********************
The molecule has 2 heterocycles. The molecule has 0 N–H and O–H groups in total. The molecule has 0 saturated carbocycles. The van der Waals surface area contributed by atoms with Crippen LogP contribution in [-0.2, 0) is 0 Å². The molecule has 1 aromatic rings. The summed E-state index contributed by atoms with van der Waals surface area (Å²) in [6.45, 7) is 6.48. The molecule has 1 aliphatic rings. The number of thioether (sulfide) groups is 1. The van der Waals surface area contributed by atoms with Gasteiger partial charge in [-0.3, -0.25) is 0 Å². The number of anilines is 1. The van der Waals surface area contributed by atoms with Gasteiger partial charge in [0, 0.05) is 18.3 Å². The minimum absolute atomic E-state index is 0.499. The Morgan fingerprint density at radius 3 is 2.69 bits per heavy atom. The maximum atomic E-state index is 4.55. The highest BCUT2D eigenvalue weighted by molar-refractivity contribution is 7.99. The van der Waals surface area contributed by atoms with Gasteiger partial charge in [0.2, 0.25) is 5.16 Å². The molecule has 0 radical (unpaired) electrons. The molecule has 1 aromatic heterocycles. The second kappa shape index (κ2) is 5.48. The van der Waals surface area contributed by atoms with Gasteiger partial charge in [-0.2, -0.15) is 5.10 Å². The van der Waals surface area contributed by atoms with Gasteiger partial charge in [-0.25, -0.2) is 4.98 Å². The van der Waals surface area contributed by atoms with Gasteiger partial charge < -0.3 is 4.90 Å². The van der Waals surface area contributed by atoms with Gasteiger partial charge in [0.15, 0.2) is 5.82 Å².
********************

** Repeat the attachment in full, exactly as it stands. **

The molecule has 2 heterocycles. The molecule has 0 N–H and O–H groups in total. The molecule has 0 saturated carbocycles. The van der Waals surface area contributed by atoms with Crippen LogP contribution in [-0.2, 0) is 0 Å². The molecule has 1 aromatic rings. The summed E-state index contributed by atoms with van der Waals surface area (Å²) in [6.45, 7) is 6.48. The molecule has 1 aliphatic rings. The number of thioether (sulfide) groups is 1. The van der Waals surface area contributed by atoms with Gasteiger partial charge in [-0.3, -0.25) is 0 Å². The number of anilines is 1. The van der Waals surface area contributed by atoms with Gasteiger partial charge in [0, 0.05) is 18.3 Å². The minimum absolute atomic E-state index is 0.499. The Morgan fingerprint density at radius 3 is 2.69 bits per heavy atom. The maximum atomic E-state index is 4.55. The highest BCUT2D eigenvalue weighted by molar-refractivity contribution is 7.99. The van der Waals surface area contributed by atoms with Gasteiger partial charge in [0.2, 0.25) is 5.16 Å². The molecule has 0 radical (unpaired) electrons. The molecule has 1 aromatic heterocycles. The second kappa shape index (κ2) is 5.48. The van der Waals surface area contributed by atoms with Gasteiger partial charge in [-0.2, -0.15) is 5.10 Å². The van der Waals surface area contributed by atoms with Gasteiger partial charge in [-0.25, -0.2) is 4.98 Å². The van der Waals surface area contributed by atoms with Gasteiger partial charge < -0.3 is 4.90 Å². The van der Waals surface area contributed by atoms with Gasteiger partial charge in [0.15, 0.2) is 5.82 Å².